For a marginal producer such as DROOY, the distribution of the three above mentioned price components is heavily weighted towards future expectations and miscellaneous speculative factors. Indeed, for much of the past few years, DROOY's price has languished at or below $1/share because of low gold prices resulting in negative profit. However, now that the POG is comfortably above $300/oz. and Durban Deep has lowered production costs (due mostly to the favorable Rand/Dollar exchange rate), we should expect to see actual earnings begin to dominate the relative price action of this stock and those of other high cost producers.

The basic formula I came up with for South African producers is:

P(f) = P(i) * [(PoG(f)-ProdCost)/(PoG(i)-ProdCost)] * [USDZAR(f)/USDZAR(i)]

P = stock price
PoG = POG (in U.S. $)
ProdCost = total production costs (in U.S. $)
USDZAR = SA Rand / U.S. Dollar
(Use USDCAD and USDAUD for Canada and Australia respectively. Of course you could eliminate the third term by pricing everything in local currency).

The subscripts (i) and (f) are initial conditions and final conditions, respectively. In simple terms, the future price should be the current price times the leveraged earnings profit gain or loss, adjusted for the Rand/Dollar exchange rate. With me so far?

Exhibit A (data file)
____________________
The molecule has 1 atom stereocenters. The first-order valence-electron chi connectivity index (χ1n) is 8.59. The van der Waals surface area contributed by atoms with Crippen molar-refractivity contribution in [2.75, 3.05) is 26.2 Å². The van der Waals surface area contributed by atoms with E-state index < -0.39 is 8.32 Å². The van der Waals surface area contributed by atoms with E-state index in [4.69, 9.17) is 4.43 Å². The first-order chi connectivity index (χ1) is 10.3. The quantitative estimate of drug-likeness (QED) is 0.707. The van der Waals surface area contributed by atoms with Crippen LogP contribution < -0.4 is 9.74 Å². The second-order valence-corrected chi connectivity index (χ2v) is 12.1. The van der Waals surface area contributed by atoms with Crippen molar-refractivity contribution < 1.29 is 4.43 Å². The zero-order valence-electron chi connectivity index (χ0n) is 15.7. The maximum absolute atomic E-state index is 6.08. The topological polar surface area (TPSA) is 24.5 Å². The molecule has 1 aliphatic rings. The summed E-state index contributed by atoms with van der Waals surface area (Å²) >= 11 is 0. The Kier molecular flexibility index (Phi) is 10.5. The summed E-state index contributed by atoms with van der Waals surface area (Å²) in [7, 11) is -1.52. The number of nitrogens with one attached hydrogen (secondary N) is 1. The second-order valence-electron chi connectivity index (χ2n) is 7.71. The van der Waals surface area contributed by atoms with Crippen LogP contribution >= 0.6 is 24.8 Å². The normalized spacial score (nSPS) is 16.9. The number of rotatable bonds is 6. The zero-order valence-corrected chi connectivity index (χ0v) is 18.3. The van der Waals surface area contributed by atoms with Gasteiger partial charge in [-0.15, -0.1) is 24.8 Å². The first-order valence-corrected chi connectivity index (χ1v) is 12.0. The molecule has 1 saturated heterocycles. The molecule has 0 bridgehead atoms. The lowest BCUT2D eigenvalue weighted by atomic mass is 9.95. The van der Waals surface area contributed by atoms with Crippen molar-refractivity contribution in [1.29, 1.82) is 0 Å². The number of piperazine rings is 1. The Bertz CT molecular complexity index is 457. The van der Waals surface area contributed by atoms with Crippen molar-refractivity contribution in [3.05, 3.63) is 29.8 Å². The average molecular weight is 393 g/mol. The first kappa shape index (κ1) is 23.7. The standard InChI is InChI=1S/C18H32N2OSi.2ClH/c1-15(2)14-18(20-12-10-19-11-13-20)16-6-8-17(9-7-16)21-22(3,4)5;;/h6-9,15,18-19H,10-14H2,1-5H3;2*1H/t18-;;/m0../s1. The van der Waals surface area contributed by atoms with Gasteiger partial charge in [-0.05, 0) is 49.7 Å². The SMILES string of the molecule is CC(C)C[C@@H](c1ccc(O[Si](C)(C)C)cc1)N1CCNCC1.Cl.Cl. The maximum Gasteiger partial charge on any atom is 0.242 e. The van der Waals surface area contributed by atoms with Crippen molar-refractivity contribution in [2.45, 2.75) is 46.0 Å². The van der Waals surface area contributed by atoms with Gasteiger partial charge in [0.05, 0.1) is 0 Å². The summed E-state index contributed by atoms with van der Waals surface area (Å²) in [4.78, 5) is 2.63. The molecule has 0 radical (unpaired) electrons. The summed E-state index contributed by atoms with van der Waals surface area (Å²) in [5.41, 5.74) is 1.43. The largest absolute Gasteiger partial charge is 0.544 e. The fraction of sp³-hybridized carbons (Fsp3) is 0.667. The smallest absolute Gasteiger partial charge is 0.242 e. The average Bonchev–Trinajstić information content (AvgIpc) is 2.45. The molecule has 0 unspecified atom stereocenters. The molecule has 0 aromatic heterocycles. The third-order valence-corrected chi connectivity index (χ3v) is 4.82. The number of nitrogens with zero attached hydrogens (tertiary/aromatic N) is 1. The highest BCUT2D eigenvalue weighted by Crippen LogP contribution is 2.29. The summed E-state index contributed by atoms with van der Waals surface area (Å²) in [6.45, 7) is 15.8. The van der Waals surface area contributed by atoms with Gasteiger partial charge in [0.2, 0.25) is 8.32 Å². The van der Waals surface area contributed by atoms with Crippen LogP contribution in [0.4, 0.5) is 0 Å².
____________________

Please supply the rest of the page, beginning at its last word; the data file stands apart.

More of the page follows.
I decided to use $270 for DROOY's current total production cost to account for other costs that affect the bottom line, but aren't reflected in their reported cash cost numbers. Recent historical data show that this number works remarkably well when plugged into the equations. For example:

With (i) = April 15, (f) = May 15

P(f) = 3.7 * [(308-270)/(300-270)] * [10.2 / 11.2] = 4.27

With (i) = May 15, (f) = June 4

P(f) = 4.27 * [(324-270)/(308-270) * [9.7 / 10.2] = 5.77 (5.6 actual)

However, if (i) = June 4, (f) = June 12

P(f) = 5.6 * [(319-270)/(324-270) * [10.2 / 9.7] = 5.34

By this method, either DROOY is way undervalued at 4.18, or it is pricing in a POG of $310. If the recent run up in price were due to speculation or mania, it would have been exposed as being overpriced in the second equation. Clearly this was not the case.